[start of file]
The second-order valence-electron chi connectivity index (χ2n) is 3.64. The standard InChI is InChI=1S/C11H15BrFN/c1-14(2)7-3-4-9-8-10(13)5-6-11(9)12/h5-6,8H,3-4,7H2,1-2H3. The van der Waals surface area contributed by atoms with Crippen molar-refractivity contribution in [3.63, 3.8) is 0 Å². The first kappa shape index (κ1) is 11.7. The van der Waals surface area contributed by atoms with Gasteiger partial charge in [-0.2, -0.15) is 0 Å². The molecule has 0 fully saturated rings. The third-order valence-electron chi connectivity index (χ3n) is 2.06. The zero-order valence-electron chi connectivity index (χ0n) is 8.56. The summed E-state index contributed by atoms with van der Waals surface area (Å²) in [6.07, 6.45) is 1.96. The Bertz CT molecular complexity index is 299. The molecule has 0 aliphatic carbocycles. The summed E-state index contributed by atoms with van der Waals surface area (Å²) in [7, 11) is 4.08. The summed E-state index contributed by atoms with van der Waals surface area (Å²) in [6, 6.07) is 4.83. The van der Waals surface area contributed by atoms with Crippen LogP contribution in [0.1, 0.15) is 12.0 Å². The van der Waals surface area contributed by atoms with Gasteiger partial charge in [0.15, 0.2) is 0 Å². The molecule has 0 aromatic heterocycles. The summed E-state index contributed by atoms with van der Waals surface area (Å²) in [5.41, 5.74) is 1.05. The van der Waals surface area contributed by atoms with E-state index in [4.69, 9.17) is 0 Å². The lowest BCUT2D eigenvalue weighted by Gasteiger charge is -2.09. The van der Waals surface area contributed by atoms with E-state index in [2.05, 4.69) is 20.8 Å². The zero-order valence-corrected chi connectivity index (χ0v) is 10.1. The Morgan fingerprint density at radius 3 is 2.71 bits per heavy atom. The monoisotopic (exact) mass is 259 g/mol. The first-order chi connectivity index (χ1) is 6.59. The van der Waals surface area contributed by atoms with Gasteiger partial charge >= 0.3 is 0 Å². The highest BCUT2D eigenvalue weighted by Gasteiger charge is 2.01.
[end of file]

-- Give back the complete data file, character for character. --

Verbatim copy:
The second-order valence-electron chi connectivity index (χ2n) is 3.64. The standard InChI is InChI=1S/C11H15BrFN/c1-14(2)7-3-4-9-8-10(13)5-6-11(9)12/h5-6,8H,3-4,7H2,1-2H3. The van der Waals surface area contributed by atoms with Crippen molar-refractivity contribution in [3.63, 3.8) is 0 Å². The first kappa shape index (κ1) is 11.7. The van der Waals surface area contributed by atoms with Gasteiger partial charge in [-0.2, -0.15) is 0 Å². The molecule has 0 fully saturated rings. The third-order valence-electron chi connectivity index (χ3n) is 2.06. The zero-order valence-electron chi connectivity index (χ0n) is 8.56. The summed E-state index contributed by atoms with van der Waals surface area (Å²) in [6.07, 6.45) is 1.96. The Bertz CT molecular complexity index is 299. The molecule has 0 aliphatic carbocycles. The summed E-state index contributed by atoms with van der Waals surface area (Å²) in [7, 11) is 4.08. The summed E-state index contributed by atoms with van der Waals surface area (Å²) in [6, 6.07) is 4.83. The van der Waals surface area contributed by atoms with Crippen LogP contribution in [0.1, 0.15) is 12.0 Å². The van der Waals surface area contributed by atoms with Gasteiger partial charge in [0.15, 0.2) is 0 Å². The molecule has 0 aromatic heterocycles. The summed E-state index contributed by atoms with van der Waals surface area (Å²) in [5.41, 5.74) is 1.05. The van der Waals surface area contributed by atoms with E-state index in [4.69, 9.17) is 0 Å². The lowest BCUT2D eigenvalue weighted by Gasteiger charge is -2.09. The van der Waals surface area contributed by atoms with E-state index in [2.05, 4.69) is 20.8 Å². The zero-order valence-corrected chi connectivity index (χ0v) is 10.1. The Morgan fingerprint density at radius 3 is 2.71 bits per heavy atom. The monoisotopic (exact) mass is 259 g/mol. The first-order chi connectivity index (χ1) is 6.59. The van der Waals surface area contributed by atoms with Gasteiger partial charge >= 0.3 is 0 Å². The highest BCUT2D eigenvalue weighted by Gasteiger charge is 2.01.